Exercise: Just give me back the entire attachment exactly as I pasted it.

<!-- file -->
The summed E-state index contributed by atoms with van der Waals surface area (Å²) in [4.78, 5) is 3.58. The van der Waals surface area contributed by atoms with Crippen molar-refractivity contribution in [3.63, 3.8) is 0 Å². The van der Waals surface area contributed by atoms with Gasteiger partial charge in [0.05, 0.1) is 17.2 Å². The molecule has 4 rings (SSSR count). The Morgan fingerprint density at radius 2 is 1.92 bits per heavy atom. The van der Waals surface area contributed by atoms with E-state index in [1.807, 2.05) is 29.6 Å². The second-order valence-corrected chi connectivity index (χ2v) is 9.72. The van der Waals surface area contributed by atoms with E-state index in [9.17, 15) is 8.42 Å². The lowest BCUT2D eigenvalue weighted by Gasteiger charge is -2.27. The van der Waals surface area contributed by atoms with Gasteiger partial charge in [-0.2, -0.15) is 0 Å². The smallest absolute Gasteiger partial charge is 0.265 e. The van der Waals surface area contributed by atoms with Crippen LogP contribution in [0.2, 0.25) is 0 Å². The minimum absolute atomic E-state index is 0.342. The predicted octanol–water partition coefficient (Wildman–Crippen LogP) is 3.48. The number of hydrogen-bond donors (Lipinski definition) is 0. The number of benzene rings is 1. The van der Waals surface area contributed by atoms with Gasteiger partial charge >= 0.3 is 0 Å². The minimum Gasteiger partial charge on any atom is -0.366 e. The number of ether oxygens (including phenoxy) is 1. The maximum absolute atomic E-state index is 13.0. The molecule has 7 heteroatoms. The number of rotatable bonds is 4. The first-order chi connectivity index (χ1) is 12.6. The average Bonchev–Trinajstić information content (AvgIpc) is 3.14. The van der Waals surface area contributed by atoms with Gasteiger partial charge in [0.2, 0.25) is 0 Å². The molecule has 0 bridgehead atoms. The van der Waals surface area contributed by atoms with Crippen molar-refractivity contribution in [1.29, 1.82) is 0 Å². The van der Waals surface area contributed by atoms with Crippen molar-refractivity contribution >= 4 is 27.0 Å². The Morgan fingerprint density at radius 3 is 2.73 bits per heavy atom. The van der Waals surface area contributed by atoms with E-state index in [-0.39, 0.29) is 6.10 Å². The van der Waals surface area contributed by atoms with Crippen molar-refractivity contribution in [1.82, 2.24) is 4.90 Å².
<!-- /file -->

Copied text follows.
The summed E-state index contributed by atoms with van der Waals surface area (Å²) in [4.78, 5) is 3.58. The van der Waals surface area contributed by atoms with Crippen molar-refractivity contribution in [3.63, 3.8) is 0 Å². The van der Waals surface area contributed by atoms with Gasteiger partial charge in [0.05, 0.1) is 17.2 Å². The molecule has 4 rings (SSSR count). The Morgan fingerprint density at radius 2 is 1.92 bits per heavy atom. The van der Waals surface area contributed by atoms with E-state index in [1.807, 2.05) is 29.6 Å². The second-order valence-corrected chi connectivity index (χ2v) is 9.72. The van der Waals surface area contributed by atoms with E-state index in [9.17, 15) is 8.42 Å². The lowest BCUT2D eigenvalue weighted by Gasteiger charge is -2.27. The van der Waals surface area contributed by atoms with Gasteiger partial charge in [-0.2, -0.15) is 0 Å². The smallest absolute Gasteiger partial charge is 0.265 e. The van der Waals surface area contributed by atoms with Crippen LogP contribution in [0.2, 0.25) is 0 Å². The minimum absolute atomic E-state index is 0.342. The predicted octanol–water partition coefficient (Wildman–Crippen LogP) is 3.48. The number of hydrogen-bond donors (Lipinski definition) is 0. The number of benzene rings is 1. The van der Waals surface area contributed by atoms with Gasteiger partial charge >= 0.3 is 0 Å². The minimum Gasteiger partial charge on any atom is -0.366 e. The number of ether oxygens (including phenoxy) is 1. The maximum absolute atomic E-state index is 13.0. The molecule has 7 heteroatoms. The number of rotatable bonds is 4. The first-order chi connectivity index (χ1) is 12.6. The average Bonchev–Trinajstić information content (AvgIpc) is 3.14. The van der Waals surface area contributed by atoms with Gasteiger partial charge in [0.2, 0.25) is 0 Å². The molecule has 0 bridgehead atoms. The van der Waals surface area contributed by atoms with Crippen molar-refractivity contribution in [1.29, 1.82) is 0 Å². The van der Waals surface area contributed by atoms with Crippen molar-refractivity contribution >= 4 is 27.0 Å². The Morgan fingerprint density at radius 3 is 2.73 bits per heavy atom. The van der Waals surface area contributed by atoms with E-state index in [-0.39, 0.29) is 6.10 Å². The van der Waals surface area contributed by atoms with Crippen molar-refractivity contribution in [1.82, 2.24) is 4.90 Å².